Evaluation for joint disease now part and parcel of psoriasis patient care

July 28, 2006

Dermatologists have the opportunity to make an early diagnosis of psoriatic arthritis, and so it is incumbent upon them to be evaluating all psoriasis patients for signs and symptoms of joint disease, says Craig L. Leonardi, M.D.

Dermatologists have the opportunity to make an early diagnosis of psoriatic arthritis, and so it is incumbent upon them to be evaluating all psoriasis patients for signs and symptoms of joint disease, says Craig L. Leonardi, M.D.

"Seventy percent of patients with psoriatic arthritis present initially with skin disease and another 15 percent develop skin and joint symptoms in the same year. Looking for joint disease in psoriasis patients was not part of my training in dermatology almost 20 years ago, but the standard of care is shifting and I believe it is now our obligation," says Dr. Leonardi, associate clinical professor of dermatology, St. Louis University, St. Louis.

Patients with psoriatic arthritis will present with plaque psoriasis and often have nail lesions as well as simultaneous flaring of skin disease and joint symptoms. The physical exam should look for signs of joint disease, particularly distal interphalangeal joint involvement and swelling of the fingers.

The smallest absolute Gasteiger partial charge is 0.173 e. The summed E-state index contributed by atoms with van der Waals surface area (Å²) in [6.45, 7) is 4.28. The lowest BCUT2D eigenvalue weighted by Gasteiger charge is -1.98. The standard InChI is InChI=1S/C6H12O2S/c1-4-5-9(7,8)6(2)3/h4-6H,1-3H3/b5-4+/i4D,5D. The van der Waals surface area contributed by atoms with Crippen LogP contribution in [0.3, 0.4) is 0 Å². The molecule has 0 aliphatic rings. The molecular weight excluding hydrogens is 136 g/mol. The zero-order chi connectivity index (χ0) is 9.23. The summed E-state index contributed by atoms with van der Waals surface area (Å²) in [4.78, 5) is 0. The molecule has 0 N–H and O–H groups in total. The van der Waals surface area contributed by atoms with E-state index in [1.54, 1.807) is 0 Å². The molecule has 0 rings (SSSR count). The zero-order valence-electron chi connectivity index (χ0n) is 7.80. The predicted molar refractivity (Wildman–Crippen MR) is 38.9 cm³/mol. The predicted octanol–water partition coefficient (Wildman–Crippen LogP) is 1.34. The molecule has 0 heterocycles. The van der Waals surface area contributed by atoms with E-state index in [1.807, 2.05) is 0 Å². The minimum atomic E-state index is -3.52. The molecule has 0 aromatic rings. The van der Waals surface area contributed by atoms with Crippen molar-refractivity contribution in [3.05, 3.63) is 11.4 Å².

Questions to ask to identify early or emerging psoriatic arthritis should aim to elicit problems with stiffness in the morning or following other prolonged periods of inactivity, such as after a long car ride, as well as the presence of inflammatory pain in the neck or back.

When a biologic is being used to treat psoriasis and the patient also has psoriatic arthritis, dermatologists should be aware those agents differ dramatically in their efficacy for treating joint disease.

"Efalizumab (Raptiva) failed in a phase 2 trial of psoriatic arthritis and while alefacept (Amevive) achieved positive results, I doubt it would be a first-line choice of any rheumatologist. Adalimumab (Humira), infliximab (Remicade) and etanercept (Enbrel) appear to be similar when outcomes are analyzed using percentage of ACR20 and ACR50 responders as the endpoint. However, using the more stringent ACR70 response rate, adalimumab and infliximab clearly outperform etanercept," he says.